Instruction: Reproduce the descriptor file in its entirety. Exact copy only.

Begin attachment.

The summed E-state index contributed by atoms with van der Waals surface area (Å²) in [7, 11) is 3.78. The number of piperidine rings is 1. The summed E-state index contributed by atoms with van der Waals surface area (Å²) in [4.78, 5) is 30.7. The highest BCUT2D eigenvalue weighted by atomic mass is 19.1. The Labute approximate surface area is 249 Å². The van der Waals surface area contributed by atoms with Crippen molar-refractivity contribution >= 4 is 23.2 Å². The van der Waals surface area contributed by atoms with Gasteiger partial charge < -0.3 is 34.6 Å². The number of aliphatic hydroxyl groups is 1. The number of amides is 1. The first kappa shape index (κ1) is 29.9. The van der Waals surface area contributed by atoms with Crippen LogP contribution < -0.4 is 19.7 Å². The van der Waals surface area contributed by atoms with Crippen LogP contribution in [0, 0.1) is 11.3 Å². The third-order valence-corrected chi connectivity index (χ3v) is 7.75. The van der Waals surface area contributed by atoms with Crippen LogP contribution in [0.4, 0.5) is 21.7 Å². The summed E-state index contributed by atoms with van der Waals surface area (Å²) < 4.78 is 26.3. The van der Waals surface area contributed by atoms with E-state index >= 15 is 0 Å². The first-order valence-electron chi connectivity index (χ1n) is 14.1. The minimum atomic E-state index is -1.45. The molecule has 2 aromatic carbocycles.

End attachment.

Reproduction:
The summed E-state index contributed by atoms with van der Waals surface area (Å²) in [7, 11) is 3.78. The number of piperidine rings is 1. The summed E-state index contributed by atoms with van der Waals surface area (Å²) in [4.78, 5) is 30.7. The highest BCUT2D eigenvalue weighted by atomic mass is 19.1. The Labute approximate surface area is 249 Å². The van der Waals surface area contributed by atoms with Crippen molar-refractivity contribution >= 4 is 23.2 Å². The van der Waals surface area contributed by atoms with Gasteiger partial charge < -0.3 is 34.6 Å². The number of aliphatic hydroxyl groups is 1. The number of amides is 1. The first kappa shape index (κ1) is 29.9. The van der Waals surface area contributed by atoms with Crippen LogP contribution < -0.4 is 19.7 Å². The van der Waals surface area contributed by atoms with Crippen LogP contribution in [0, 0.1) is 11.3 Å². The third-order valence-corrected chi connectivity index (χ3v) is 7.75. The van der Waals surface area contributed by atoms with Crippen LogP contribution in [0.4, 0.5) is 21.7 Å². The summed E-state index contributed by atoms with van der Waals surface area (Å²) < 4.78 is 26.3. The van der Waals surface area contributed by atoms with E-state index >= 15 is 0 Å². The first-order valence-electron chi connectivity index (χ1n) is 14.1. The minimum atomic E-state index is -1.45. The molecule has 2 aromatic carbocycles.